The Federal National Mortgage Association and the Federal Home Loan Mortgage Corp. need to more closely monitor servicer compliance with their requirements, according to a new government report.
Fannie Mae and Freddie Mac servicers did a poor job responding to the surge in delinquencies brought on during the financial crisis.
Servicers often failed to assist distressed borrowers in obtaining loan modifications through government-sponsored enterprise programs.
The poor handling of distressed borrowers led to the unnecessary loss of homes.
The deficiencies were covered in FHFA’s Oversight of the Servicing Alignment Initiative from the regulator’s Office of Inspector General.
“Moreover, the enterprises themselves likely incurred additional losses due to their servicers’ failure to execute consistently their contractual responsibilities with respect to delinquent borrowers,” the report said.
FHFA established a Servicing Alignment Initiative in April 2011 to improve servicer performance and reduce GSE losses.
But the OIG said it found that monitoring of compliance with the initiative has been limited.
The FHFA unit assigned with the primary responsibility of overseeing the initiative and servicer compliance, FHFA’s Division of Housing Mission and Goals, has not reviewed or evaluated overall servicer compliance since the program was established in 2011.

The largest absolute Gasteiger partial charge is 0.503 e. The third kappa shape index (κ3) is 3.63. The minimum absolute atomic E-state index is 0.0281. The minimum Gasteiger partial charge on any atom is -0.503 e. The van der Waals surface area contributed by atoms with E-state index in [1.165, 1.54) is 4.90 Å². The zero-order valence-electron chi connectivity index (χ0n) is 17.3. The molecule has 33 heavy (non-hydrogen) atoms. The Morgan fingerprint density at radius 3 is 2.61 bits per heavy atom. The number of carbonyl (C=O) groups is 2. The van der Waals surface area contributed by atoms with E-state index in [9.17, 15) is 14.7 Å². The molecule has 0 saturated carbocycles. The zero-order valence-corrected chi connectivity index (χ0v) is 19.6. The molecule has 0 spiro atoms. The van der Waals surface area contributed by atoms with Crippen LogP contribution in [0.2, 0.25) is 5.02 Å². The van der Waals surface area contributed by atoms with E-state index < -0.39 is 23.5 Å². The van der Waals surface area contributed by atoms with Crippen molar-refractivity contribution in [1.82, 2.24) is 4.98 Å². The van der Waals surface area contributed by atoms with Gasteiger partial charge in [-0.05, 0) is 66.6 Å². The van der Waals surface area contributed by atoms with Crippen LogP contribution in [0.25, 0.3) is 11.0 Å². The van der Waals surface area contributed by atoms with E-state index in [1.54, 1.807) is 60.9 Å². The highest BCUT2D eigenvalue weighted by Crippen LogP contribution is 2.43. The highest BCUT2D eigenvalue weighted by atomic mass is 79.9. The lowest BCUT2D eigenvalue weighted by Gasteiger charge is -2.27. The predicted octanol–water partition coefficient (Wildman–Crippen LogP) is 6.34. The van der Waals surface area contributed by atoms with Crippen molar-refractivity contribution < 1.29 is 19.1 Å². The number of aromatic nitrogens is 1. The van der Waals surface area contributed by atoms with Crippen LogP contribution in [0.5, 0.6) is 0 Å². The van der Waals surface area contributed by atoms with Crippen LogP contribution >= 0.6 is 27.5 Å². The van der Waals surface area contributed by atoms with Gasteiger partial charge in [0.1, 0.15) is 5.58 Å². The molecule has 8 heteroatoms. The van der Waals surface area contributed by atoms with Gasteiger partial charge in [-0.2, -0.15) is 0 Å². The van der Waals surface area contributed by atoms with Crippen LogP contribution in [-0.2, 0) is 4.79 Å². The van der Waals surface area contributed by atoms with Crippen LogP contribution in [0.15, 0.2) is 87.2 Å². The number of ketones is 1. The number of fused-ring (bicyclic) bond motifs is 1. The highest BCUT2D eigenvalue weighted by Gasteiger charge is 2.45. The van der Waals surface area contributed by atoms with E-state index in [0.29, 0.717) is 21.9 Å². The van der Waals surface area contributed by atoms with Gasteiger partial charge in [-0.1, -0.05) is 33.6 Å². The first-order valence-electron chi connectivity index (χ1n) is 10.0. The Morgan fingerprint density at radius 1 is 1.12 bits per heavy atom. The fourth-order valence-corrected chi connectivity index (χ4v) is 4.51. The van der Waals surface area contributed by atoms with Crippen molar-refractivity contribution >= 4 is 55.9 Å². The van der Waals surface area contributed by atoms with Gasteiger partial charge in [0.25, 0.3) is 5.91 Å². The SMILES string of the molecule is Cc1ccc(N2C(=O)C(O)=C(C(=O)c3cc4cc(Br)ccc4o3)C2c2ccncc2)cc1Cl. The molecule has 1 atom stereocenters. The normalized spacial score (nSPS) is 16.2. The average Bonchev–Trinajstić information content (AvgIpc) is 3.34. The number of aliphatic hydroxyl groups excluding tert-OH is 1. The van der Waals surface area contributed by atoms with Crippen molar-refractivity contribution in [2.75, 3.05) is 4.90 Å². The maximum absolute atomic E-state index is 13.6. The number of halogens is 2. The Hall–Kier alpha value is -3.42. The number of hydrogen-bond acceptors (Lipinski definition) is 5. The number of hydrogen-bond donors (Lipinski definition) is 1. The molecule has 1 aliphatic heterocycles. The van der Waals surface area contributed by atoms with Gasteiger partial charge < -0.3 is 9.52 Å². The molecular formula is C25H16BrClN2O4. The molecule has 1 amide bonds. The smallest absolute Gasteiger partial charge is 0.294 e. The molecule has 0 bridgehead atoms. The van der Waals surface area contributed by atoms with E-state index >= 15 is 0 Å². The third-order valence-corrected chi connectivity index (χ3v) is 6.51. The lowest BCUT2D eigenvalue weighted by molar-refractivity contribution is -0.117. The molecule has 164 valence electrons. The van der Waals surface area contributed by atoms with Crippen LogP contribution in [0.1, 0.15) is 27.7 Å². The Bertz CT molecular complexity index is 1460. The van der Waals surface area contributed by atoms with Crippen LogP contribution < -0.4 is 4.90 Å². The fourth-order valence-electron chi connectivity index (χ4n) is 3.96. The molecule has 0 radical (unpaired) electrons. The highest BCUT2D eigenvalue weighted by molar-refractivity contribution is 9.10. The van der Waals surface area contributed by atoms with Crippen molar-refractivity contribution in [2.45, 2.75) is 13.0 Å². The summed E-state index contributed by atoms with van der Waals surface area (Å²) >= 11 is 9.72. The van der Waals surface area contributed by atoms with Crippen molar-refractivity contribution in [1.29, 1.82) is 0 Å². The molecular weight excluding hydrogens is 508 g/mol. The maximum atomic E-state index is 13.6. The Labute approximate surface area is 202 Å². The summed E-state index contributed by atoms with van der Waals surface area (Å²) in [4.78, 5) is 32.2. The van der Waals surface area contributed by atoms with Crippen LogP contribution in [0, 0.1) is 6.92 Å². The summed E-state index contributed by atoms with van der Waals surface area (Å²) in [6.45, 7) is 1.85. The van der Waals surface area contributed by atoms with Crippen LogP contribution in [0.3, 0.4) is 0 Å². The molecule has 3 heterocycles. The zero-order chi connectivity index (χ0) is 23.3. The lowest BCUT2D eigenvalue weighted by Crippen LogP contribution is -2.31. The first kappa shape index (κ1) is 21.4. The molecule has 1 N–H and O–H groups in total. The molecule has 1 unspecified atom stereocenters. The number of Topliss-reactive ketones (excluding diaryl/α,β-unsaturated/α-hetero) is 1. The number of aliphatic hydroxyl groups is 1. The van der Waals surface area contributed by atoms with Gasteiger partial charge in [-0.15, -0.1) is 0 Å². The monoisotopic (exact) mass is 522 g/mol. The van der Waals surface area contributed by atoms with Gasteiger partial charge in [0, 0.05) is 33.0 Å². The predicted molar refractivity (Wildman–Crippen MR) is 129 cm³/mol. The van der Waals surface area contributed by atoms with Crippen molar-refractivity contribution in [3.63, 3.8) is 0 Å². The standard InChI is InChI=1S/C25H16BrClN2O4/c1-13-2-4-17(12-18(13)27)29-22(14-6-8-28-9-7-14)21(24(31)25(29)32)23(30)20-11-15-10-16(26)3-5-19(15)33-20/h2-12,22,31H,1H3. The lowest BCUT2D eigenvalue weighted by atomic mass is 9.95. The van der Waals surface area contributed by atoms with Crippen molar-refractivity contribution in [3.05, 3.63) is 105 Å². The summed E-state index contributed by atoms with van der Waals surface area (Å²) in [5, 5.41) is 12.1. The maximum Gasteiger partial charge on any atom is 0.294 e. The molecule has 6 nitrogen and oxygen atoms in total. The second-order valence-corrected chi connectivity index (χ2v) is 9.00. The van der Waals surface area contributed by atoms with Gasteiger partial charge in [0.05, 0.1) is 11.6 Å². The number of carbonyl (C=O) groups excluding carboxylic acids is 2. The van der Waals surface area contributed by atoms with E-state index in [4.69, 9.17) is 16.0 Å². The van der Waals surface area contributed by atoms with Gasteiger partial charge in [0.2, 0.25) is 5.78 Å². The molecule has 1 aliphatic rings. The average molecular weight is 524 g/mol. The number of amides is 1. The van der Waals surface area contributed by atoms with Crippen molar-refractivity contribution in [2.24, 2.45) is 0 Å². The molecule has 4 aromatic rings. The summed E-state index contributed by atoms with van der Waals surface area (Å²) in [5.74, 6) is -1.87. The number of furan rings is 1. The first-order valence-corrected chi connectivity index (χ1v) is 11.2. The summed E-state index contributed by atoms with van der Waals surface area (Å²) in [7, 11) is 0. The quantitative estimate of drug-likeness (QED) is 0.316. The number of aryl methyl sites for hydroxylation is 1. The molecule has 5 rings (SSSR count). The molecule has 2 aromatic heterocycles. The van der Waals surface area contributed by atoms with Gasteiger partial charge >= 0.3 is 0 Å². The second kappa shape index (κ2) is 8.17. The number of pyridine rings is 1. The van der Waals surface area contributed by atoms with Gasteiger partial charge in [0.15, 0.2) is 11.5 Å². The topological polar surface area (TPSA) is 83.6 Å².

In addition, the GSEs are not required to routinely submit critical reports on servicer compliance. So the FHFA division hasn’t determined if servicers are complying with the initiative.
The OIG recommends that an ongoing process is established to evaluate servicer compliance and the effectiveness of remediation efforts by the GSEs.
The inspector general is also calling on FHFA to direct Fannie and Freddie to routinely provide internal reports and reviews for assessment.
In addition, the OIG wants the FHFA to regularly review initiative guidelines for enhancements or revisions based on servicers’ actual versus expected performance.